Despite the clear utility and value of whole-energy systems approaches, many have been limited to date by the use of simplified cost and performance assessment methods, typically using single, fixed values for the efficiency and specific costs of energy conversion or storage technologies. Our group has found that these simplifications can lead to large inaccuracies and result in different decarbonisation pathways being chosen by the energy system model.
Providing rich, reliable and accurate technology models to the central whole-system modellers in IDLES is thus paramount to effectively support the evolution towards a clean, sustainable energy future. There is a limit though. The more details you encapsulate, the more computationally demanding your models become, hence making the whole optimisation problem near impossible to solve. A trade-off must then be found between the granularity of the technology models (i.e., the level of details in the description of the system inner workings) and the associated computational resources.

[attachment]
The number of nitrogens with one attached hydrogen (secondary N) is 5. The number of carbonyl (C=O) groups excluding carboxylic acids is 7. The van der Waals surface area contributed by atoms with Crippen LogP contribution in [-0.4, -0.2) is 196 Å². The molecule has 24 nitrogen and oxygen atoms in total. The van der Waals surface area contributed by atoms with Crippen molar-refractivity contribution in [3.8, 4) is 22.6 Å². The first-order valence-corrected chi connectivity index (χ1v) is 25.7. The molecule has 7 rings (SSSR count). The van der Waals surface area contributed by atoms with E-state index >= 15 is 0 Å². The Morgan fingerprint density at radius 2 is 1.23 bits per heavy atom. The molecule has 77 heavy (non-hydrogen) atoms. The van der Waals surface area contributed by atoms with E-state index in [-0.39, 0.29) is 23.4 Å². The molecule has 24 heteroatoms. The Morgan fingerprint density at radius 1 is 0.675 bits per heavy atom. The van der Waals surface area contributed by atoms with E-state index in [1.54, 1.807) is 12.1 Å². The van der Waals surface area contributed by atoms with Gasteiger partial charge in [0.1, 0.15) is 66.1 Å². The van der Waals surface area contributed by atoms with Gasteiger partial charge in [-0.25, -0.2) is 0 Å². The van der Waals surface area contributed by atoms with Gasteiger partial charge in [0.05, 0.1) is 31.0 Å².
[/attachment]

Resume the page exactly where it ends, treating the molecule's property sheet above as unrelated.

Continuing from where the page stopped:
So, what are the options?
To answer that question, let us consider the example of a well-known, strong candidate technology for the provision of low-carbon heating and cooling: the heat pump. Mechanical heat pumps, also known as vapour-compression heat pumps (VCHPs), are a great illustration of the complexity of thermo-mechanical systems modelling, as they are both a highly mature (all refrigeration systems, including your home fridge, are basically heat pumping systems) and constantly-evolving technology.
A steak and stilton pie served piping hot from the oven cools down while sitting on your plate. In other words, heat is spontaneously transferred from the warmer body to the colder one. A mechanical heat pump is basically an electrically-driven thermodynamic device that moves thermal energy in the opposite direction.